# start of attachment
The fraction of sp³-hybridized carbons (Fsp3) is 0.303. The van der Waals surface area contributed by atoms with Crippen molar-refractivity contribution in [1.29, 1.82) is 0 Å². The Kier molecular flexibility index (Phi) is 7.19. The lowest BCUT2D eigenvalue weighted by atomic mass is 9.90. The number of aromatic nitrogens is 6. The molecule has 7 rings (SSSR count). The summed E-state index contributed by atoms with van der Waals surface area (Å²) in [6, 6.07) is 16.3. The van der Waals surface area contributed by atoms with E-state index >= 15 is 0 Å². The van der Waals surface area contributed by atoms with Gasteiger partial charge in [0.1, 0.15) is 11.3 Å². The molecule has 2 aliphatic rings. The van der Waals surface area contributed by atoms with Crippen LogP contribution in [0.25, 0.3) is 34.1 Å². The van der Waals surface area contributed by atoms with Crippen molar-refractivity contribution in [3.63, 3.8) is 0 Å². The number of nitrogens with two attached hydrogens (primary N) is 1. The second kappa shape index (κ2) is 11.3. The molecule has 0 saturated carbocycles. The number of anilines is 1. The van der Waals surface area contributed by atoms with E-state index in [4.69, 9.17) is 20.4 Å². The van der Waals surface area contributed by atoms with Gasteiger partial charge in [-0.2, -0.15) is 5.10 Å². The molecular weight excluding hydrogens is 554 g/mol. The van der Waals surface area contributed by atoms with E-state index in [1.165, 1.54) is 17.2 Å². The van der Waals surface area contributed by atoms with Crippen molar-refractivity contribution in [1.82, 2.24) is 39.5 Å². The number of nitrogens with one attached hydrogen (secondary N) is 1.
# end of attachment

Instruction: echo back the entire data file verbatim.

The fraction of sp³-hybridized carbons (Fsp3) is 0.303. The van der Waals surface area contributed by atoms with Crippen molar-refractivity contribution in [1.29, 1.82) is 0 Å². The Kier molecular flexibility index (Phi) is 7.19. The lowest BCUT2D eigenvalue weighted by atomic mass is 9.90. The number of aromatic nitrogens is 6. The molecule has 7 rings (SSSR count). The summed E-state index contributed by atoms with van der Waals surface area (Å²) in [6, 6.07) is 16.3. The van der Waals surface area contributed by atoms with E-state index >= 15 is 0 Å². The van der Waals surface area contributed by atoms with Gasteiger partial charge in [0.1, 0.15) is 11.3 Å². The molecule has 2 aliphatic rings. The van der Waals surface area contributed by atoms with Crippen LogP contribution in [0.25, 0.3) is 34.1 Å². The van der Waals surface area contributed by atoms with Crippen molar-refractivity contribution in [3.63, 3.8) is 0 Å². The number of nitrogens with two attached hydrogens (primary N) is 1. The second kappa shape index (κ2) is 11.3. The molecule has 0 saturated carbocycles. The number of anilines is 1. The van der Waals surface area contributed by atoms with E-state index in [4.69, 9.17) is 20.4 Å². The van der Waals surface area contributed by atoms with Gasteiger partial charge in [-0.2, -0.15) is 5.10 Å². The molecular weight excluding hydrogens is 554 g/mol. The van der Waals surface area contributed by atoms with E-state index in [1.165, 1.54) is 17.2 Å². The van der Waals surface area contributed by atoms with Crippen molar-refractivity contribution in [1.82, 2.24) is 39.5 Å². The number of nitrogens with one attached hydrogen (secondary N) is 1.